The drafting of Wills and administration of estates to take account of these proposals is not likely to be straightforward.
Gift Aid rules tightened
HMRC has published updated guidance on the points that must shortly be covered by Gift Aid declarations so that a charity or community amateur sports club can claim the relief. In short, more detail is required.
HMRC's guidance and model declarations make clear the declaration must contain certain information about the donor and show that the charity or CASC has advised the donor they must pay enough tax to cover all their charitable donations and not just the donations made to a particular charity at that particular time.
If the explanation is not given the declaration will be invalid and Gift Aid will not be due on the donation. Charities have until the end of 2012 to make changes. HMRC will continue to accept Gift Aid claims and donations made using forms based on the wording in the old HMRC model declarations until the end of the year. Declarations in use at the end of the year (i.e. declarations made before 31 December 2012 relating to current or continuing donations) will remain valid.
New definition of Charity for tax purposes
From 1 April 2012 the new definition of a charity under Schedule 6 of the Finance Act 2010 has applied to all UK charity tax reliefs and exemptions administered by HMRC.
All charities that do not claim Gift Aid but claim other UK charity tax reliefs and exemptions administered by HMRC are affected by the new definition. Charities that claim Gift Aid have been required to meet the new definition since 1 April 2010.
In order to continue to be eligible for the charity tax reliefs and exemptions, charities must:
- be established for charitable purposes only;
- be located in the UK or an EU member state, Iceland or Norway;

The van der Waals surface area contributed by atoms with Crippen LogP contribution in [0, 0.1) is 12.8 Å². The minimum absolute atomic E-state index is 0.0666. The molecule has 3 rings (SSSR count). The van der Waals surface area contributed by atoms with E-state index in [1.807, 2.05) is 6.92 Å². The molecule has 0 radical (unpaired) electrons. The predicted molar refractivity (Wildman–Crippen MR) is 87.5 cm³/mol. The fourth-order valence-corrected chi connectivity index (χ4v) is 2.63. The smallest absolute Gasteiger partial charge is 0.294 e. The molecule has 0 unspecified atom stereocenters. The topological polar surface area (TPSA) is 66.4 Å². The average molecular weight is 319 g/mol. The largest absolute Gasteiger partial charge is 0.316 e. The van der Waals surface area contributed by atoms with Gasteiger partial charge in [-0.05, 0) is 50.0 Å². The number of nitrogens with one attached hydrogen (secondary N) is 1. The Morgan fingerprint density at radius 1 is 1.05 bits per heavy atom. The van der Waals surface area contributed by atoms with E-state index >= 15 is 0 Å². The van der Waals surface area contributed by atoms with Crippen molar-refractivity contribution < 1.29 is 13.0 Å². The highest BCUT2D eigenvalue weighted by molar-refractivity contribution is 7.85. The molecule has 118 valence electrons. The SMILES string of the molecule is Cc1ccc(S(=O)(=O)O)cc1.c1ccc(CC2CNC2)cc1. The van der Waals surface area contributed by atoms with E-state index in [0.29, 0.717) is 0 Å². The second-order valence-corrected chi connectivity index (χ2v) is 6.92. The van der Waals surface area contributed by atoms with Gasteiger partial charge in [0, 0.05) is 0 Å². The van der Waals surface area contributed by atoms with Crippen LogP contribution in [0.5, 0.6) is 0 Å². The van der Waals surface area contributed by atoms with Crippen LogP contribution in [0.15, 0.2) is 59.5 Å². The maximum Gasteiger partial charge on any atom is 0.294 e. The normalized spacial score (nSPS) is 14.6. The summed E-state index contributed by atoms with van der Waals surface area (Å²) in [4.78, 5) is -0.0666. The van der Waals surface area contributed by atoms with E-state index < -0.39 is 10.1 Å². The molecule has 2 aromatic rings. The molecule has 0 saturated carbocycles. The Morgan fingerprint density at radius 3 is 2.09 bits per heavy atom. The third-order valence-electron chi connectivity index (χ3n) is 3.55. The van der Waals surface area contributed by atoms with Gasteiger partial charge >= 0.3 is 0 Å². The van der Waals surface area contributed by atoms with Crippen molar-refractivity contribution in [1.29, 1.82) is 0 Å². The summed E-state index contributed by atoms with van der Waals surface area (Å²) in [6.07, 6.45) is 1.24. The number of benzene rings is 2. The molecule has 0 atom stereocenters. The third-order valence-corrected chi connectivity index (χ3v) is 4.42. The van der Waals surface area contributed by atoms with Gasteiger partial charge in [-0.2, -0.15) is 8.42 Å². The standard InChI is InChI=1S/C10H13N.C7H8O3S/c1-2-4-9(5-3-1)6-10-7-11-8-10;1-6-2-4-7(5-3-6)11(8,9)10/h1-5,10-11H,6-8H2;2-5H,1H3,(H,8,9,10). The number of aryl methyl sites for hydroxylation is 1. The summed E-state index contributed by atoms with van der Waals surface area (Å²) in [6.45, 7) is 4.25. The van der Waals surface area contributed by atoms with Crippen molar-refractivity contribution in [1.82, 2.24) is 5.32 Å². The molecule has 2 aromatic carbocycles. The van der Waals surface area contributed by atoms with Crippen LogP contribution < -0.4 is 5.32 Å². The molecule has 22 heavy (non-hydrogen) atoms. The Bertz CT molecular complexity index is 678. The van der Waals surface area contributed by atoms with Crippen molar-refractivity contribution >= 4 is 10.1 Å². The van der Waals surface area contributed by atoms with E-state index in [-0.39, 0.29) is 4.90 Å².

- be registered (where the law requires this) by the Charity Commission or equivalent regulator in the case of charities outside England and Wales;
- only engage people to manage the charity's finances who are fit and proper persons. More information on the fit and proper persons test can be found on the HMRC website.
Government's 'Giving' White Paper
This joint White Paper was published by the Cabinet Office and Office for Civil Society in May 2011 and aimed to explore how to increase giving of time and money to charitable and philanthropic causes. Some of this addresses tax incentives, although it is a wide ranging document. The framework set out includes:
- making it easier to give: encouraging new ways to give such as via ATM machines and mobile phones, new volunteering arrangements, investment in the Philanthropy UK website, and removing barriers to giving such as improving the vetting and barring scheme and increasing volunteer allowances;
- making it more compelling to give: reducing inheritance tax where 10% or more is given to charity (see above), consulting on encouraging more gifts of pre-eminent works of art and historical objects to the nation in return for tax reduction, increased match funding, and creating new social norms for volunteering, philanthropy and citizenship;
- giving better support for those providing opportunities to give: investing in local civil society infrastructure, streamlining Gift Aid, and increased funds to train volunteer managers.
For further information, contact Chris Knight, Head of Charities on 01604 463103 or click here to email Chris.